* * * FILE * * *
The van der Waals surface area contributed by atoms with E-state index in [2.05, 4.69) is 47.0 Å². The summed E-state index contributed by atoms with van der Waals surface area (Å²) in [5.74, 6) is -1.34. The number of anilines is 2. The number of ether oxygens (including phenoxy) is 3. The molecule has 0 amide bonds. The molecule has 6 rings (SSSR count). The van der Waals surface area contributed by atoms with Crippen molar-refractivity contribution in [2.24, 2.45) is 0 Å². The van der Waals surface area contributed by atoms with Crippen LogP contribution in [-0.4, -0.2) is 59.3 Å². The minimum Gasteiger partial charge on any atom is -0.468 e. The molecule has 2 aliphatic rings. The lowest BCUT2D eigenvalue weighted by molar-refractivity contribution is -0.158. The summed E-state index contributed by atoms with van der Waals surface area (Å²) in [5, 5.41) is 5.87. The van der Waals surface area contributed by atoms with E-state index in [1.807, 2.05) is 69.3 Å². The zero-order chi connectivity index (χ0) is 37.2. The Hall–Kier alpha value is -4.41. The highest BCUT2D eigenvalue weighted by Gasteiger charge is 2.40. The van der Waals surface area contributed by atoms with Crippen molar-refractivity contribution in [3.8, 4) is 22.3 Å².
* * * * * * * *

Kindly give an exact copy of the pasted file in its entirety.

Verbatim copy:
The van der Waals surface area contributed by atoms with E-state index in [2.05, 4.69) is 47.0 Å². The summed E-state index contributed by atoms with van der Waals surface area (Å²) in [5.74, 6) is -1.34. The number of anilines is 2. The number of ether oxygens (including phenoxy) is 3. The molecule has 0 amide bonds. The molecule has 6 rings (SSSR count). The van der Waals surface area contributed by atoms with Crippen molar-refractivity contribution in [2.24, 2.45) is 0 Å². The van der Waals surface area contributed by atoms with Crippen LogP contribution in [-0.4, -0.2) is 59.3 Å². The minimum Gasteiger partial charge on any atom is -0.468 e. The molecule has 2 aliphatic rings. The lowest BCUT2D eigenvalue weighted by molar-refractivity contribution is -0.158. The summed E-state index contributed by atoms with van der Waals surface area (Å²) in [5, 5.41) is 5.87. The van der Waals surface area contributed by atoms with E-state index in [1.807, 2.05) is 69.3 Å². The zero-order chi connectivity index (χ0) is 37.2. The Hall–Kier alpha value is -4.41. The highest BCUT2D eigenvalue weighted by Gasteiger charge is 2.40. The van der Waals surface area contributed by atoms with Crippen molar-refractivity contribution in [3.8, 4) is 22.3 Å².